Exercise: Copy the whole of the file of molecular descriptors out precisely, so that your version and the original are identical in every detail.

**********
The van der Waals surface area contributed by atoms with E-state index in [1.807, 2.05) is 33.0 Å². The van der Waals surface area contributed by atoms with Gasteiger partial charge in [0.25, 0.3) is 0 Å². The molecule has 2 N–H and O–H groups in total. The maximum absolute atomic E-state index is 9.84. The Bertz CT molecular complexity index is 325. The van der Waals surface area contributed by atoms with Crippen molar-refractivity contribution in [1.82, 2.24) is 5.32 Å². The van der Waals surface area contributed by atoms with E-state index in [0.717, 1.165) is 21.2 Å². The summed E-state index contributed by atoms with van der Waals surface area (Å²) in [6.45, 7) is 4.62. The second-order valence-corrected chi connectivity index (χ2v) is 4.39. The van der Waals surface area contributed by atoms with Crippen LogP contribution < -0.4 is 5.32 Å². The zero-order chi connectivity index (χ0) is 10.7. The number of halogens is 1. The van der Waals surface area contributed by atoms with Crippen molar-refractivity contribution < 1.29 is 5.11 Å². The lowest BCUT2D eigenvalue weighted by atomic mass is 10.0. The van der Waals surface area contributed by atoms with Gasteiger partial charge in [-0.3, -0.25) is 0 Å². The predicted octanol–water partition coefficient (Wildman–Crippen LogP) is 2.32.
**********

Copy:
The van der Waals surface area contributed by atoms with E-state index in [1.807, 2.05) is 33.0 Å². The van der Waals surface area contributed by atoms with Gasteiger partial charge in [0.25, 0.3) is 0 Å². The molecule has 2 N–H and O–H groups in total. The maximum absolute atomic E-state index is 9.84. The Bertz CT molecular complexity index is 325. The van der Waals surface area contributed by atoms with Crippen molar-refractivity contribution in [1.82, 2.24) is 5.32 Å². The van der Waals surface area contributed by atoms with E-state index in [0.717, 1.165) is 21.2 Å². The summed E-state index contributed by atoms with van der Waals surface area (Å²) in [6.45, 7) is 4.62. The second-order valence-corrected chi connectivity index (χ2v) is 4.39. The van der Waals surface area contributed by atoms with Crippen LogP contribution < -0.4 is 5.32 Å². The zero-order chi connectivity index (χ0) is 10.7. The number of halogens is 1. The van der Waals surface area contributed by atoms with Crippen molar-refractivity contribution < 1.29 is 5.11 Å². The lowest BCUT2D eigenvalue weighted by atomic mass is 10.0. The van der Waals surface area contributed by atoms with Gasteiger partial charge in [-0.3, -0.25) is 0 Å². The predicted octanol–water partition coefficient (Wildman–Crippen LogP) is 2.32.